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PUBG devs respond to community outcry over loot crates

Players will ultimately have to vote with their dollars

Battlegrounds will have three different kinds of loot crates going forward. One, called the Gamescom Invitational Crate, will require a $2.50 key to open. It will only be available for a limited time.
Charlie Hall is Polygon’s tabletop editor. In 10-plus years as a journalist & photographer, he has covered simulation, strategy, and spacefaring games, as well as public policy.

Last week Playerunknown’s Battlegroundsdevelopers announced it would flip the switch on microtransactions, allowing players the chance to earn unique cosmetic items. The community rebelled, driving a post protesting the decision to the top of that game’s subreddit.

Today, along with the monthly patch notes, creator Brendan Greene — Playerunknown himself — responded with an apology for the way the change was communicated. But he was adamant that the decision to begin accepting microtransactions was final.

“I must admit that our messaging wasn’t very clear, so I extend my sincere apologies for the confusion caused,” Greene wrote. “The process of communicating our intentions precisely to our fans and communities should have been done in a more careful and prudent manner. I’ve learned a lot, and we’ll try to communicate better moving forward.”

The root of the debate over charging for loot crates in Battlegrounds boils down to the fact that Greene has gone on record multiple times saying that microtransactions would not be offered until the game had left early access. Developers asking for more money during early access has been a sticking point for consumers in the past. Ark: Survival Evolved famously set off a firestorm of criticism by offering a full-fledged DLC module before that title left early access.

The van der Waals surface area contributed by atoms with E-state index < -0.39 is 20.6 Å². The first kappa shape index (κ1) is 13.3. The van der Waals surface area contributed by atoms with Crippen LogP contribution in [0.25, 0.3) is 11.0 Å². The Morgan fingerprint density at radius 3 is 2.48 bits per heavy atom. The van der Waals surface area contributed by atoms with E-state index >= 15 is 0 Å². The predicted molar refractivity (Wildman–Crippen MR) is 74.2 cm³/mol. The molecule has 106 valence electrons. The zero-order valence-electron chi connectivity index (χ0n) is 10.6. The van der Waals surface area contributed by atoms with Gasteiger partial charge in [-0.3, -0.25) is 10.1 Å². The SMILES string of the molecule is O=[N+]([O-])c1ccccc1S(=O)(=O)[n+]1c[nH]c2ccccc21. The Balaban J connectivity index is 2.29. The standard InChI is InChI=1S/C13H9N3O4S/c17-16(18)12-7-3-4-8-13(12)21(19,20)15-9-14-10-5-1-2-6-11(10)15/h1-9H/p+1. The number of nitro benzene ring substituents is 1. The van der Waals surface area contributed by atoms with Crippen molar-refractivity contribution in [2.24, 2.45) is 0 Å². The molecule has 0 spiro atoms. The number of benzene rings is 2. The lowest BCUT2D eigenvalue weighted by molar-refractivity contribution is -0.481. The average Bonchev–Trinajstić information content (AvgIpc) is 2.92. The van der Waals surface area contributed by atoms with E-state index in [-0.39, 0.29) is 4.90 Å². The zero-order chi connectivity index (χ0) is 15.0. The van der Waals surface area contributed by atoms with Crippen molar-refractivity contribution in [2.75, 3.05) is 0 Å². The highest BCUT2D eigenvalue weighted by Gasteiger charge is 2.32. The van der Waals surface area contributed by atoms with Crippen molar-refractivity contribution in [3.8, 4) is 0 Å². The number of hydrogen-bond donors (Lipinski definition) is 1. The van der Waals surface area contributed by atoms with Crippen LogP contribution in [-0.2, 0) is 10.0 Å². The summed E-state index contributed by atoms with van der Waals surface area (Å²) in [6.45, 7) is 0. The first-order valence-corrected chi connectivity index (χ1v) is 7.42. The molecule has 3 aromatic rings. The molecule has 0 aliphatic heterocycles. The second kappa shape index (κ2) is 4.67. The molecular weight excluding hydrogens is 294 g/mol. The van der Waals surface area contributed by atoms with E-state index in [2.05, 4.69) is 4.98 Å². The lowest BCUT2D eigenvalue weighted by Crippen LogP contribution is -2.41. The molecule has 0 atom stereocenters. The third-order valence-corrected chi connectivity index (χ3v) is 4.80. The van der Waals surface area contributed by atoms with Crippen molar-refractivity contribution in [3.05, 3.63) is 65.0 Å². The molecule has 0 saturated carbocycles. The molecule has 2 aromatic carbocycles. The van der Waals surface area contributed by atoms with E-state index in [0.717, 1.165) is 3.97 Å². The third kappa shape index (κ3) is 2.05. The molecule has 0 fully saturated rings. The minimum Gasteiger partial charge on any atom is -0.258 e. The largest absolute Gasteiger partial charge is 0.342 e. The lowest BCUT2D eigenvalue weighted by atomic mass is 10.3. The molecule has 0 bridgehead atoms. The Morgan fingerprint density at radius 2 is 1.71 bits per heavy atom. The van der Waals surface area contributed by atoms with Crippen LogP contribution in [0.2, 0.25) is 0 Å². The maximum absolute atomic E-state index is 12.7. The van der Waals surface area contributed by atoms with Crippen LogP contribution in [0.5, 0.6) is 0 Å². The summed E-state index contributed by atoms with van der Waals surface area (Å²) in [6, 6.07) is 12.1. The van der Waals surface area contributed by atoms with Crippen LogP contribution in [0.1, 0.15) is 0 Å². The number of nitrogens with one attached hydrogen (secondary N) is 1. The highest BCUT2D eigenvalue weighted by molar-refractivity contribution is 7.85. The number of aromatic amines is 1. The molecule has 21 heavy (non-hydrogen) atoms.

“We don’t really recommend anybody does this,” studio co-founder Jesse Rapczak said during a post mortem at this year’s Game Developers Conference, “but for us it was a success.”

For the team at Bluehole, the Korean studio responsible for Battlegrounds, the decision to offer microtransactions is simply a part of the early access process. Microtransactions were always a part of the design plan, and Greene says that they need to be tested along with everything else.

“I do understand your concerns about the system,” Greene wrote, “but I feel testing for a sturdy economy on the Steam Marketplace is necessary at this stage and ultimately beneficial for the game. And once again, this is a purely optional system, and you are not forced into participating if you do not feel like it. You will still get a fully featured game, with a polished Battle Royale game-mode, a wide variety of weapons and vehicles to play with, stat tracking, ranking and leaderboard systems, 2D and 3D replays and much more.”

The statement Battlegrounds accompanied notes on the fourth monthly update for the game since its launch, which included many new features including Xbox controller support, a first-person only mode and a horn for in-game vehicles.

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